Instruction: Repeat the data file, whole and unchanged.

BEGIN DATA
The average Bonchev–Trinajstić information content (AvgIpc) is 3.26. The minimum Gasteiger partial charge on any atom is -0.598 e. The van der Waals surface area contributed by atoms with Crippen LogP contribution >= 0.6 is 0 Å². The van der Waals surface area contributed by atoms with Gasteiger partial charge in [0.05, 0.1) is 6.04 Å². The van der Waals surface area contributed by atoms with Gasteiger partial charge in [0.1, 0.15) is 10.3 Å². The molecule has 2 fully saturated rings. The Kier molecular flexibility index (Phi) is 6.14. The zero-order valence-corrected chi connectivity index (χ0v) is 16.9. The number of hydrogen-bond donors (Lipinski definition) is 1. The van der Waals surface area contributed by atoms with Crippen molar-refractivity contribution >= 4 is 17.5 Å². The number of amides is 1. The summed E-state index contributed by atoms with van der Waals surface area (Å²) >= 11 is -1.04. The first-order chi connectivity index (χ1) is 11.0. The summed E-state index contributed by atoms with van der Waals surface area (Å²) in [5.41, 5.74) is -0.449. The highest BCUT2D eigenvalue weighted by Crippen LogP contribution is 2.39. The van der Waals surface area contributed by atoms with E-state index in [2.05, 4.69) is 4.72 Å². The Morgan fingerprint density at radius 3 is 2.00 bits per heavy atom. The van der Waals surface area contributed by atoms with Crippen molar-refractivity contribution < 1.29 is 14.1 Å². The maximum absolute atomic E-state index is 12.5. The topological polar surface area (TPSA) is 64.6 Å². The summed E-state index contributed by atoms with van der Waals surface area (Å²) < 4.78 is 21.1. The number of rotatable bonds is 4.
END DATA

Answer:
The average Bonchev–Trinajstić information content (AvgIpc) is 3.26. The minimum Gasteiger partial charge on any atom is -0.598 e. The van der Waals surface area contributed by atoms with Crippen LogP contribution >= 0.6 is 0 Å². The van der Waals surface area contributed by atoms with Gasteiger partial charge in [0.05, 0.1) is 6.04 Å². The van der Waals surface area contributed by atoms with Gasteiger partial charge in [0.1, 0.15) is 10.3 Å². The molecule has 2 fully saturated rings. The Kier molecular flexibility index (Phi) is 6.14. The zero-order valence-corrected chi connectivity index (χ0v) is 16.9. The number of hydrogen-bond donors (Lipinski definition) is 1. The van der Waals surface area contributed by atoms with Crippen molar-refractivity contribution >= 4 is 17.5 Å². The number of amides is 1. The summed E-state index contributed by atoms with van der Waals surface area (Å²) >= 11 is -1.04. The first-order chi connectivity index (χ1) is 11.0. The summed E-state index contributed by atoms with van der Waals surface area (Å²) in [5.41, 5.74) is -0.449. The highest BCUT2D eigenvalue weighted by Crippen LogP contribution is 2.39. The van der Waals surface area contributed by atoms with E-state index in [2.05, 4.69) is 4.72 Å². The Morgan fingerprint density at radius 3 is 2.00 bits per heavy atom. The van der Waals surface area contributed by atoms with Crippen molar-refractivity contribution < 1.29 is 14.1 Å². The maximum absolute atomic E-state index is 12.5. The topological polar surface area (TPSA) is 64.6 Å². The summed E-state index contributed by atoms with van der Waals surface area (Å²) < 4.78 is 21.1. The number of rotatable bonds is 4.